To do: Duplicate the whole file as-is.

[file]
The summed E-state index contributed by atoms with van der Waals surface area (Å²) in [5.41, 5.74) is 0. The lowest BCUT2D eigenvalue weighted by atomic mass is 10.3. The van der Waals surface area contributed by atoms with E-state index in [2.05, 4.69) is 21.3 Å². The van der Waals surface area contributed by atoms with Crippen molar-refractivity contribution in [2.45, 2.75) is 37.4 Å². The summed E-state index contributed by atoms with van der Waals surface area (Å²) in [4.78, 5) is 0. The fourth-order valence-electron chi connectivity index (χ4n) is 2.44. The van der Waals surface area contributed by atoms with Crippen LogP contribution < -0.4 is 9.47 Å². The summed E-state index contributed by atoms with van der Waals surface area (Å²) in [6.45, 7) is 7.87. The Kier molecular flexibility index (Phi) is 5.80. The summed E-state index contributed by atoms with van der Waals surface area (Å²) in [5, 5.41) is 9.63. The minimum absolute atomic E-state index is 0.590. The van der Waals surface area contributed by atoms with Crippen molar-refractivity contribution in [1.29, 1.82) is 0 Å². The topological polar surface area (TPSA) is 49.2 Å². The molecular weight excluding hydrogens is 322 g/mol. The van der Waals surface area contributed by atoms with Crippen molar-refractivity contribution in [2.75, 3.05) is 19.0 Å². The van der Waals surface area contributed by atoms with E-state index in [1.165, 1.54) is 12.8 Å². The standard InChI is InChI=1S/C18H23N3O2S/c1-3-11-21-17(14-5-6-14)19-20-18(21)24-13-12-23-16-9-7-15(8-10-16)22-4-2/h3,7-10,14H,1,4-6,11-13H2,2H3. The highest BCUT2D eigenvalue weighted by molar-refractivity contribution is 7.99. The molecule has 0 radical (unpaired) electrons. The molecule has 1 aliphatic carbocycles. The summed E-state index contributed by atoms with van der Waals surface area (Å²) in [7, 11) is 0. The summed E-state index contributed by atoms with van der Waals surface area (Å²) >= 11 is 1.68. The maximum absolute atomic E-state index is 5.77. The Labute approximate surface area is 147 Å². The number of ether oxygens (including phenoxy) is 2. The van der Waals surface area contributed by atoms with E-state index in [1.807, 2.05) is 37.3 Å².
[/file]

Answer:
The summed E-state index contributed by atoms with van der Waals surface area (Å²) in [5.41, 5.74) is 0. The lowest BCUT2D eigenvalue weighted by atomic mass is 10.3. The van der Waals surface area contributed by atoms with E-state index in [2.05, 4.69) is 21.3 Å². The van der Waals surface area contributed by atoms with Crippen molar-refractivity contribution in [2.45, 2.75) is 37.4 Å². The summed E-state index contributed by atoms with van der Waals surface area (Å²) in [4.78, 5) is 0. The fourth-order valence-electron chi connectivity index (χ4n) is 2.44. The van der Waals surface area contributed by atoms with Crippen LogP contribution < -0.4 is 9.47 Å². The summed E-state index contributed by atoms with van der Waals surface area (Å²) in [6.45, 7) is 7.87. The Kier molecular flexibility index (Phi) is 5.80. The summed E-state index contributed by atoms with van der Waals surface area (Å²) in [5, 5.41) is 9.63. The minimum absolute atomic E-state index is 0.590. The van der Waals surface area contributed by atoms with Crippen molar-refractivity contribution in [1.29, 1.82) is 0 Å². The topological polar surface area (TPSA) is 49.2 Å². The molecular weight excluding hydrogens is 322 g/mol. The van der Waals surface area contributed by atoms with Crippen molar-refractivity contribution in [2.75, 3.05) is 19.0 Å². The van der Waals surface area contributed by atoms with E-state index in [1.165, 1.54) is 12.8 Å². The standard InChI is InChI=1S/C18H23N3O2S/c1-3-11-21-17(14-5-6-14)19-20-18(21)24-13-12-23-16-9-7-15(8-10-16)22-4-2/h3,7-10,14H,1,4-6,11-13H2,2H3. The highest BCUT2D eigenvalue weighted by molar-refractivity contribution is 7.99. The molecule has 0 radical (unpaired) electrons. The molecule has 1 aliphatic carbocycles. The summed E-state index contributed by atoms with van der Waals surface area (Å²) in [7, 11) is 0. The summed E-state index contributed by atoms with van der Waals surface area (Å²) >= 11 is 1.68. The maximum absolute atomic E-state index is 5.77. The Labute approximate surface area is 147 Å². The number of ether oxygens (including phenoxy) is 2. The van der Waals surface area contributed by atoms with E-state index in [1.807, 2.05) is 37.3 Å².